My Storm indicator is red with a white line, just like a"do not enter" street sign. The liquid indicator ink will bleed when wet. The color will vary, but the sharp line(s) printed on the dot will... Ver más...
My Storm indicator is red with a white line, just like a"do not enter" street sign. The liquid indicator ink will bleed when wet. The color will vary, but the sharp line(s) printed on the dot will dull or disappear.
The MAC address you listed is generated by the PPP stack in Windows XP. From what I have searched around, there is no way to change this. I believe the reasoning is that PPP is a point-to-point co... Ver más...
The MAC address you listed is generated by the PPP stack in Windows XP. From what I have searched around, there is no way to change this. I believe the reasoning is that PPP is a point-to-point connection and doesn't physically use a MAC address; that the MAC is only put in there to satisfy various software that looks for it. http://www.neowin.net/forum/lofiversion/index.php/t624157.html
I would recommend staying away from any amplified/powered "booster" type of device. If it isn't authorized (which only a few Andrew brand types are) and it causes interference issues with the cel... Ver más...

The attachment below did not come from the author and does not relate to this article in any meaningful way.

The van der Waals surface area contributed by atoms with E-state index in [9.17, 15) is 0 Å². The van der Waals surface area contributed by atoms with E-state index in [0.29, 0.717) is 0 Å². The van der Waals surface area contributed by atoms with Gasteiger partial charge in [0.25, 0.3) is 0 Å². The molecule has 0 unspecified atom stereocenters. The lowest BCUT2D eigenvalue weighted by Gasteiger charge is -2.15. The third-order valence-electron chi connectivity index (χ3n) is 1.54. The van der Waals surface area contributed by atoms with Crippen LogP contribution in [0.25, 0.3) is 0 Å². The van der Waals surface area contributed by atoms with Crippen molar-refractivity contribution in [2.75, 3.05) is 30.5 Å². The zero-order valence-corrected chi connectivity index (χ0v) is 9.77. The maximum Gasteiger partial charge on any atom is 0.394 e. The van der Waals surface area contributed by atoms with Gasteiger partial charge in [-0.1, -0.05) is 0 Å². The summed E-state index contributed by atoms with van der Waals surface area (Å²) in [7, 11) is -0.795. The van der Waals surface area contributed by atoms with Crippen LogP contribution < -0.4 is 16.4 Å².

I would recommend staying away from any amplified/powered "booster" type of device. If it isn't authorized (which only a few Andrew brand types are) and it causes interference issues with the cell site or to other customers, you have a heap of trouble on your hands. You can get an external antenna and adapter for your USB modem. The Verizon SKU for the antenna adapter should be PCCAB-727 or you may be able to find it on the verizonwireless.com website (in accessories) and Wilson Electronics (noted below) also sells these. As for the antenna, this may depend on how much space you have for it. A simple magnet-mount can sit on top of a metal (steel) plate/shelf/cabinet/etc. It needs to be attached to something metal as that provides a ground plane for the antenna; without a ground plane it won't work correctly. If you have the space, a yagi antenna is far more powerful, quite a bit larger, and more expensive. Remember the old TV antennas that had to be rotated for different channels? Same concept. However, a yagi that is correctly aimed can offer two to four times the "gain" of an omnidirectional antenna (the kind built into a handset or a magnet mount). I personally use a 13db gain yagi from Wilson Electronics, I have had good results with it on a USB720 modem. http://www.wilsonelectronics.com////ViewProductB.php?ID=13  The adapter should be around $10 and the yagi around $70 to $80 (eBay, google, shop around). You'll also need a cable to connect the two which should be available wherever you would buy the yagi. The antenna has an N connector, the adapter is will be TNC, FME or Mini-UME. This can get hairy since there are no standard connectors. If you buy the antenna, cable and adapter in one place, they should be able to help you connect it together. Message Edited by LukeTech on 06-04-2009 05:03 PM